Band members Related acts
- John KaSandra (aka John W. Anderson) -- vocals
- John W. Anderson
- The Cherokees
Rating: 3 stars ***
Title: Color Me Human
Grade (cover/record): VG+/VG+
Comments: minor edge wear; textured cover; white promo label
Catalog ID: 5834
I actually saw this album at a yard sale and bought it for the record label - I happened to remember that Respect was a short-lived, early 1970s Stax-associated imprint. As I recalled, Respect was originally intended to be Stax's social and political voice, releasing a series of collections by the likes of Jesse Jackson Jr. I had no idea who John KaSandra was, but figured he must also be a preacher, or politician so the album might have some potential camp, or historical value. Well, I was right and wrong at the same time..
KaSandra had actually been recording since the late 1950s. Under his given name John W. Anderson he'd been a member of both The Cherokees and The Cuff Links (not the bubblegum pop group). He's also enjoyed some success as a writer and producer, working with the likes of Bobby Blues Bland and Lou Rawls. His biggest success had been placing 'Ain't Nothing You Can Do' with Bland. He'd also recorded a pair of jazz-influenced LPs for Capitol:
- "John W. Anderson Presents KaSandra" (Capitol catalog number ST-2957)
- "A Higher Plateau" (Capitol catalog ST- 157)
Co-produced by Darryl Carter and Tom Nixon, 1971's "Color Me Human" was best described as Clarence Carter with an activist agenda. Similar to Carter, KeSandra's material followed the established Southern singer-storyteller format, but unlike Carter and other practioneers, exemplified by tracks such as '', '' and ''' the messages were of black self-responsibility, economic empowerment, social responsibility, etc. On a political continuum his material had a decidedly conservative flavor (check out '(What's Under) the Natural Do'), but it was laced with humor and seldom came off as strident, or in-your-face obnoxious. That probably didn't make him particularly popular among broad sectors of the black intelligentsia, let alone among liberals. Still, regardless of your political stance, the man recognized a great groove, making this a surprisingly enjoyable listening experience.
Human" track listing:
1.) (What's Under) the Natural Do (John W. Anderson) - 3:00 rating: **** stars
Dressed up in a nice funk groove, as mentioned earlier, '(What's Under) the Natural Do' struck me as a mixture of Clarence Carter story teller and Rufus Thomas humor. The track was tapped as a single:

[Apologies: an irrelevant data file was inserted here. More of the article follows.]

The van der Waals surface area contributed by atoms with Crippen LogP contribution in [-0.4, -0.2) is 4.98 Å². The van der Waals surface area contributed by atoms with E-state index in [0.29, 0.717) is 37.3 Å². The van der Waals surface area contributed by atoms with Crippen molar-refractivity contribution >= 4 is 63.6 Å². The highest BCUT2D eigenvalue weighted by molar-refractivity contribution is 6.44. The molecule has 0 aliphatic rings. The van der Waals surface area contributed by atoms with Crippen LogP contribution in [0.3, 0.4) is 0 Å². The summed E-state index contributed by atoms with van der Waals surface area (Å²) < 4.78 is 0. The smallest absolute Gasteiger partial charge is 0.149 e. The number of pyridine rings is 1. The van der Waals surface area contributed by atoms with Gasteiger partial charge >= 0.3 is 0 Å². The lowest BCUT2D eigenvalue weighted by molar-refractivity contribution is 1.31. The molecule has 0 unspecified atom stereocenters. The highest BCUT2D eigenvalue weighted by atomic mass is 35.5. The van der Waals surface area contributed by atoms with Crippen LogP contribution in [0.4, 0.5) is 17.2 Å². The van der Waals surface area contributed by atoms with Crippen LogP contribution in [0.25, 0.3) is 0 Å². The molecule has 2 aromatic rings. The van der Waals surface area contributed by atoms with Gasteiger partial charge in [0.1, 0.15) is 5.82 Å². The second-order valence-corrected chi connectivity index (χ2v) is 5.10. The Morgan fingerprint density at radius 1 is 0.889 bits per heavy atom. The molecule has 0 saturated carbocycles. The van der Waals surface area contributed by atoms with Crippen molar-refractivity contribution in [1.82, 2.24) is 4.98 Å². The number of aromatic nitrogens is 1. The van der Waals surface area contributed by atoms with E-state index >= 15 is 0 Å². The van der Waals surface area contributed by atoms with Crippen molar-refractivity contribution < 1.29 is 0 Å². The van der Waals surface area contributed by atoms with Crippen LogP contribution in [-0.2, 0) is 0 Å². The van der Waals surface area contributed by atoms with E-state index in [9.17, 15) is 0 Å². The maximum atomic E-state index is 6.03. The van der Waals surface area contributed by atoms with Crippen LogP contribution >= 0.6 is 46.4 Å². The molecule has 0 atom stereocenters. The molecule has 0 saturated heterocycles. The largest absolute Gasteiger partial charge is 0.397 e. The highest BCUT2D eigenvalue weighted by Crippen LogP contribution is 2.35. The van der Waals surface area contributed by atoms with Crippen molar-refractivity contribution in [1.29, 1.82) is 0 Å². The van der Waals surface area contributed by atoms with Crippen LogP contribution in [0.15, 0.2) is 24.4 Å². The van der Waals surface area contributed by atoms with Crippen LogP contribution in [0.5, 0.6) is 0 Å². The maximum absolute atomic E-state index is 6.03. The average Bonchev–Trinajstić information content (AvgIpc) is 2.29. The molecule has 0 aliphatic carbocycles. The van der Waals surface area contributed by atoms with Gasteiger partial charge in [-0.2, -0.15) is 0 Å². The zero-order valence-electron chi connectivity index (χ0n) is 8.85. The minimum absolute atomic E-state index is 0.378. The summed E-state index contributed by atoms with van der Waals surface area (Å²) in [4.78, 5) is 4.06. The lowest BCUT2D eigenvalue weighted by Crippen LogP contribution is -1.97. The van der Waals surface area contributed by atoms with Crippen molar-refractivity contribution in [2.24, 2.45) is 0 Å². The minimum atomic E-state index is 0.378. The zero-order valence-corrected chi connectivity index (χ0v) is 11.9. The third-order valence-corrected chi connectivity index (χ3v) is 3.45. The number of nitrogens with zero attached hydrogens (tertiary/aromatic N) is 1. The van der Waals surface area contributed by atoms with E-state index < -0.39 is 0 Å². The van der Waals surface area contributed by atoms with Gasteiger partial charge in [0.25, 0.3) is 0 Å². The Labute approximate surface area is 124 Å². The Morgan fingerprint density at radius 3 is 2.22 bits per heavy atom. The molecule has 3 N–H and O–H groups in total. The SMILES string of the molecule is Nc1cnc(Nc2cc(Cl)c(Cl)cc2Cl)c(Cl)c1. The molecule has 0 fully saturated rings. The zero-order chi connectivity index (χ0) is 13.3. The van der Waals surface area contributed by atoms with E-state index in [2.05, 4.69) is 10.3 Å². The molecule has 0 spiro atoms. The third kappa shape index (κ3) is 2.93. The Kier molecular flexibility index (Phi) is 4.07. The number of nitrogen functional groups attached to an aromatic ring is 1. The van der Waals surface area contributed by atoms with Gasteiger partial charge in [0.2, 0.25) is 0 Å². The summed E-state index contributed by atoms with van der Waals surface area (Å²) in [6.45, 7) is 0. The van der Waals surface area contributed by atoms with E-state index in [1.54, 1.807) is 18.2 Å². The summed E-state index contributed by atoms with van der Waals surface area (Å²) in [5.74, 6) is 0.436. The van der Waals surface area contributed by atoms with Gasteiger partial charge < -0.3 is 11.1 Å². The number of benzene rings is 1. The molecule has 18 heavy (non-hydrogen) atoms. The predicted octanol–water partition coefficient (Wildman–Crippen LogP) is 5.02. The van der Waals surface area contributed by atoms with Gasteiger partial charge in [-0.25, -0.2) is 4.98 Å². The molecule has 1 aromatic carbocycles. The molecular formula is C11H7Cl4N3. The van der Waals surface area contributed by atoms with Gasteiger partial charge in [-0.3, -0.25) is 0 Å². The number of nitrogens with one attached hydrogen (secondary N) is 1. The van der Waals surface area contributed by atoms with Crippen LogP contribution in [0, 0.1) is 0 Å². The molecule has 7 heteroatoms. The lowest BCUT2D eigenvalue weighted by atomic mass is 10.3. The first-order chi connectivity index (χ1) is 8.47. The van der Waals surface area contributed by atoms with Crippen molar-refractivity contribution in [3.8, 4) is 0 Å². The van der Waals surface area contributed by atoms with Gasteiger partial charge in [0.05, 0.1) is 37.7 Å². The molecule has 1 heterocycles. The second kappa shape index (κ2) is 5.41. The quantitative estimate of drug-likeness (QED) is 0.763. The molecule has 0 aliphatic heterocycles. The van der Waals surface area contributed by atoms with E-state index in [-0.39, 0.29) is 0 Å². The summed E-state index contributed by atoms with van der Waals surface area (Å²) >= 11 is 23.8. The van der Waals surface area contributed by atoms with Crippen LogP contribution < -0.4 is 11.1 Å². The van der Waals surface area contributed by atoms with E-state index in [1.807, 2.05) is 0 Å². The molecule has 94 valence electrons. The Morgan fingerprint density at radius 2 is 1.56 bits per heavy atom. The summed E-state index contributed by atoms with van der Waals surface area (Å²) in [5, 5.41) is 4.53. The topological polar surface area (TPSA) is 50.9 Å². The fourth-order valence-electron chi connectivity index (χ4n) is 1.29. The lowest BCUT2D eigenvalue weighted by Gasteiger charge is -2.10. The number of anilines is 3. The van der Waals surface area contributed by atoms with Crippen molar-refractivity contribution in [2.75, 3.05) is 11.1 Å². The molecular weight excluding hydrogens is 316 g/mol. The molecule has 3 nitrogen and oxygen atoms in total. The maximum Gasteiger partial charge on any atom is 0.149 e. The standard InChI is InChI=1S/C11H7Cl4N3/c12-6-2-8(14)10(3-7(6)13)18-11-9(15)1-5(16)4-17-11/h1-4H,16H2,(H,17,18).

- 1971's (What's Under) the Natural Do' b/w 'Tired Old Subject' (Respect catalog number TAA-2501)
2.) You God (John W. Anderson) - 3:48 rating: ** stars
A breezy reflection on man's foibles and shortcomings, 'You God' had a nice pseudo-Gospel-ish edge to it.
3.) Tired Old Subject (John W. Anderson) - 4:16 rating: ** stars
'Tired Old Subject' opened up with some thunderous horns and a nice touch of fuzz guitar. Lyrically it set the base for KaSandra's half-spoke musings on the shortcomings of media and people's inability to focus on an issue for more than a couple of moments.
4.) Walk Tall (In This Here Land) (John W. Anderson) - 3:10 rating: **** stars
A sizzling slice of country-soul with a no-nonsense tale of black family empowerment, 'Walk Tall (In This Here Land)' would have made Joe Tex proud. A fantastic and highly commercial track, this one would actually have made a nifty single.
5.) Poor Black Woman's Poor Black Man (John W. Anderson) - 3:15 rating: *** stars
Overlooking the cumbersome title, 'Poor Black Woman's Poor Black Man' added a bit of Latin percussion to KaSandra's patented social commentary. rating: *** stars
Set to a mid-tempo country-soul melody, 'Moses Part III' was a side long treaties on the way the black community dealt with internal and external frustrations and prejudices. Occasionally engaging and quite optimistic, but stretched out over 15 minutes it quickly became kind of boring. A heavily editted version was tapped as the album's second single:
- 1971's 'Moses Part III' b/w ''Tired Old Subject' (Respect catalog number TAA-2504)
Not something you'd want to play everyday, but a fascinating peak into one man's philosophies and outlook on life.
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